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English language, Cockney rhyming slang

With a keen interest in British politics this writer is never afraid to share her opinion

(C) Keith Park

(C) Keith Park

Cockney rhyming slang is traditionally spoken by those Londoners within the sound of Bow Bells, or so I believe. I live far away from London in Yorkshire and although I have visited this capital city know little about cockney rhyming slang. However, in common with most other British people I do know a few cockney slang phrases. So let's see what I can dig up on this subject.

Chas and Dave classic Cockney humour

Some of the most common cockney rhyming slang phrases that seem to be almost universally known are:

  • Up the apples and pears: STAIRS
  • Mince pies: EYES
  • Pony and trap: CRAP. Pardon the language please.
  • Would you Adam and Eve it: Would you BELIEVE IT.
  • Your boat race: FACE
  • Tea leaf: THIEF
  • The trouble and strife: THE WIFE
  • Luvverly jubbely: ALL'S WELL
  • Syrup of figs: WIG
  • Farmer Giles: PILES or hemorrhoids.
  • If you are brown bread: You are DEAD
  • Battle cruiser: BOOZER, which is another name for a pub.

Now I have written those few samples I guess they may not be universally known. However, at least a few should be known around the UK. With comedy shows such as Only Fools and Horses examples of Cockney rhyming slang, real and fake, are often heard. A classic from the is series was a Ruby Murray which meant a CURRY.

So where did all this strange talk come from, I hear you ask?

With no definite history written it generally seems to be thought that cockney rhyming slang was the talk on the streets in years gone by. In fact it appears that it was the slang of thieves and rogues. In other words cockney rhyming slang was a type of secret language. Messages could be passed to the intended recipient without fear of being overheard. If someone did overhear they had no idea what the conversation was about.

Very clever really, and certainly crafty.

This cockney language was particularly useful when it was invented in the 19th century for use in front of police officers or coppers, as they were often called. Instead of saying a word out loud a word that rhymed with was used instead. With time parts of the phrase were dropped which caused more confusion to non cockneys. However for cockneys it helped confidentiality. An example of this is Daisy Roots which means Boots. These days cockneys would tend to say Daisies for Boots.

Confused? Well hopefully not too much so. Here are some more phrases which you may find entertaining. I have tried to stay clear of expletives or words that some may find offensive but I cannot guarantee this.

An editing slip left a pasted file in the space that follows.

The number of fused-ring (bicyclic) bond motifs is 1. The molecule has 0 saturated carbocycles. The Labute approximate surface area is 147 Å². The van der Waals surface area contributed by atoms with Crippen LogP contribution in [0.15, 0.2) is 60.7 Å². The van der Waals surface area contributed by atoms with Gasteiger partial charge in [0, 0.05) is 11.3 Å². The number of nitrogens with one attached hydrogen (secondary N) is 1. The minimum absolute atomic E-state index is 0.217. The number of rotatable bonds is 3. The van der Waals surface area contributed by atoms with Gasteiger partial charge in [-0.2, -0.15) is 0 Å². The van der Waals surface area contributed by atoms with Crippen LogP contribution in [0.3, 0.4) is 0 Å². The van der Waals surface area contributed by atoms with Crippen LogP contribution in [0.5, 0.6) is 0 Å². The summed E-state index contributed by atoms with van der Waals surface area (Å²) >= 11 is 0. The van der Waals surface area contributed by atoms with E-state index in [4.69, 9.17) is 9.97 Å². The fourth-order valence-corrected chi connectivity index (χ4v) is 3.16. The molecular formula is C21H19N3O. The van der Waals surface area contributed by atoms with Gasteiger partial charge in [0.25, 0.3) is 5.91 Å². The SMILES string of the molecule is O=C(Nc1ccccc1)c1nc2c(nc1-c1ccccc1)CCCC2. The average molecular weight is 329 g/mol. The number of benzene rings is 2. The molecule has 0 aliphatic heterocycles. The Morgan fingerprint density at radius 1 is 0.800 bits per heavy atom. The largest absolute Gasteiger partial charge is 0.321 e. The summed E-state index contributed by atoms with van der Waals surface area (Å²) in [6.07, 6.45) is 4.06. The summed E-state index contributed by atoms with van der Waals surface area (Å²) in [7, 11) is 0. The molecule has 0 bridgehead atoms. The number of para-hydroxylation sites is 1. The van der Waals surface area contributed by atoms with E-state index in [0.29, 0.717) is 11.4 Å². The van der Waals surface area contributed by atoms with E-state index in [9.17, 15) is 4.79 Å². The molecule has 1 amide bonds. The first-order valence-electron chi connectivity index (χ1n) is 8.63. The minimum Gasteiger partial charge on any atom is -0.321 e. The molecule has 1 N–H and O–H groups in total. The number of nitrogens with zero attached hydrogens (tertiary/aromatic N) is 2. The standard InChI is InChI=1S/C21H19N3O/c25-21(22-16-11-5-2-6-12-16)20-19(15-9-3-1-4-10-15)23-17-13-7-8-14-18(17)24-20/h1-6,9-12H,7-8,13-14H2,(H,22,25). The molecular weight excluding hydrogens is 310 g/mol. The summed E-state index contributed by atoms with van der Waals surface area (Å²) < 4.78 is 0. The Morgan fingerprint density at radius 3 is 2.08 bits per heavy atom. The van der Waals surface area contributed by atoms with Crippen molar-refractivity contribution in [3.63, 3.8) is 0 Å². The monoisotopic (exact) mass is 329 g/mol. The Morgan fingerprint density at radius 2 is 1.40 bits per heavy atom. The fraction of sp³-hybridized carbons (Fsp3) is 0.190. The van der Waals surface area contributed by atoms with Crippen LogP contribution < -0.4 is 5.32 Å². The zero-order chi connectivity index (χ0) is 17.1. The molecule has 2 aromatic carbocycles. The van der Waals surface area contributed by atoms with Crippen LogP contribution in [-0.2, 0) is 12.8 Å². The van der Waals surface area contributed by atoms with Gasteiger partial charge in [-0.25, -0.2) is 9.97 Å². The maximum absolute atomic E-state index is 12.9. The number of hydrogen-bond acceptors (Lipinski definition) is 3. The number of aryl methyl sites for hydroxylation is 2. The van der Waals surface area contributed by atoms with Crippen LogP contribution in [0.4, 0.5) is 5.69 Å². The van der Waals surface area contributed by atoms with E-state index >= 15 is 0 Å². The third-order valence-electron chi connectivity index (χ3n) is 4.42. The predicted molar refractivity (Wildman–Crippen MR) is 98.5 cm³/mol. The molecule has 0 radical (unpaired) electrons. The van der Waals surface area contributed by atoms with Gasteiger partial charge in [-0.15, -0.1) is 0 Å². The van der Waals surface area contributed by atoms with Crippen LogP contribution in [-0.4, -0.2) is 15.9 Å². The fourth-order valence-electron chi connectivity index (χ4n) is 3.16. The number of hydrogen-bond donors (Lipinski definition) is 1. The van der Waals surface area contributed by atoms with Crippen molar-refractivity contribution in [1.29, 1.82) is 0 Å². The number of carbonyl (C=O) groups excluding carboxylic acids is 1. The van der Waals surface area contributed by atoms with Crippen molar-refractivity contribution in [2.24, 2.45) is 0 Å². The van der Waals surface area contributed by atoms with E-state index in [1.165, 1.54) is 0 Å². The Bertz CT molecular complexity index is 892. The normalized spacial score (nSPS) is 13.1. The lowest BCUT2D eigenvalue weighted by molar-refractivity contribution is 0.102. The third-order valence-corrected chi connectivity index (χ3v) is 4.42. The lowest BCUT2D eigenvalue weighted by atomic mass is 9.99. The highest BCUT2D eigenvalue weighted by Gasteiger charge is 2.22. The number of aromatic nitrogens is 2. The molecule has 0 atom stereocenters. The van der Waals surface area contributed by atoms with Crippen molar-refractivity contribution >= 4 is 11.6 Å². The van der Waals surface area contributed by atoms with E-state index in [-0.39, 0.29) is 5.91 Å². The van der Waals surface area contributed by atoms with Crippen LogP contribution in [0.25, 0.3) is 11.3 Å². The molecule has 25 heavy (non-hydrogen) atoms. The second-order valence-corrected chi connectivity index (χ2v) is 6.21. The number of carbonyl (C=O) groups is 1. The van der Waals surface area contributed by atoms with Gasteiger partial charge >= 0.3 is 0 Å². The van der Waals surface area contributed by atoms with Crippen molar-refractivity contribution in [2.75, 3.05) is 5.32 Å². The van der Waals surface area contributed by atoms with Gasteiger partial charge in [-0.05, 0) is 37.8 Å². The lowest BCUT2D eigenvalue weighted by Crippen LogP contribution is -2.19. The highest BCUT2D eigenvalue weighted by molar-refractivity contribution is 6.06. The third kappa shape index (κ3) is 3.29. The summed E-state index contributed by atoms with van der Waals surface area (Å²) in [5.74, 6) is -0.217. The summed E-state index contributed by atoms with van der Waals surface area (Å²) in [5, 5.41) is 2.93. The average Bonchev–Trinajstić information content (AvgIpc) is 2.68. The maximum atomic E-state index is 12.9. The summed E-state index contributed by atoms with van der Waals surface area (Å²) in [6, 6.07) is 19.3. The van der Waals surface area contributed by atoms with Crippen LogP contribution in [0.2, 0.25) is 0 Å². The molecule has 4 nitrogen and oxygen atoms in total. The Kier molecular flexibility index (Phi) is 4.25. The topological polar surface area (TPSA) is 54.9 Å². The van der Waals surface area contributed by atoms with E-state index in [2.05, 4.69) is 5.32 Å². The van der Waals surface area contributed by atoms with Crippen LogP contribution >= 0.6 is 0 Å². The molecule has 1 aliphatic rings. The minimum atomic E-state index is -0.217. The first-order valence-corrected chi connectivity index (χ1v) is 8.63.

• Jam jar: CAR
  • Cream crackered: KNACKERED
  • Dicky bird: WORD
  • Dog and bone: PHONE
  • Currant bun: SUN
  • Donkey's ears: YEARS
  • Bacon and eggs: LEGS
  • Whistle and flute: SUIT
  • Weasel and float: STOAT
  • Lemon squeezy: EASY
  • Loaf of bread: HEAD
  • Rabbit and pork: TALK
  • Jimmy Riddle: PIDDLE which is another word for urinate.
  • Bread and honey: MONEY
  • Barnett fair: HAIR
  • Army and navy: GRAVY
  • Artful Dodger: LODGER
  • Butcher's hook: LOOK
  • Richard the third: TURD

Of course the lists above are by no means exhaustive.

In order to cope with modern day life new cockney phrases are being created all the time. Even the old phrases are adapted at times. It is quite common for a couple of Cockney rhyming slang words or phrases to be strung together. Take for example:

  • Get yer Bacons up the Apples and Stairs: Get your legs upstairs. In reality this could mean go or come upstairs.
  • Me jam jar's cream crackered: Me car is knackered. In reality this would be my car has broke down.

Finally Cockney rhyming slang was used for describing various notes and coins of the realm. English currency was not called such mundane names as a five pound note and the like. Instead they were:

Archer = £2000
Bag of Sand = £1000
Grand = £1000
Monkey = £500
Ton = £100
Carpet = £30

Pony = £25
Macaroni = £25

Apple Core = £20
Score = £20

Speckled Hen = £10
Uncle Ben = £10
Nigel Ben = £10
Paul McKenna = £10
Ayrton (Senna) = Tenner = £10

Lady (Godiva) = Fiver = £5
Taxi Driver = Fiver = £5

Nicker or Quid = £1
Ten Bob Bit = 50p piece
Oxford = 5 shillings

Lord of the Manor = Tanner (sixpence)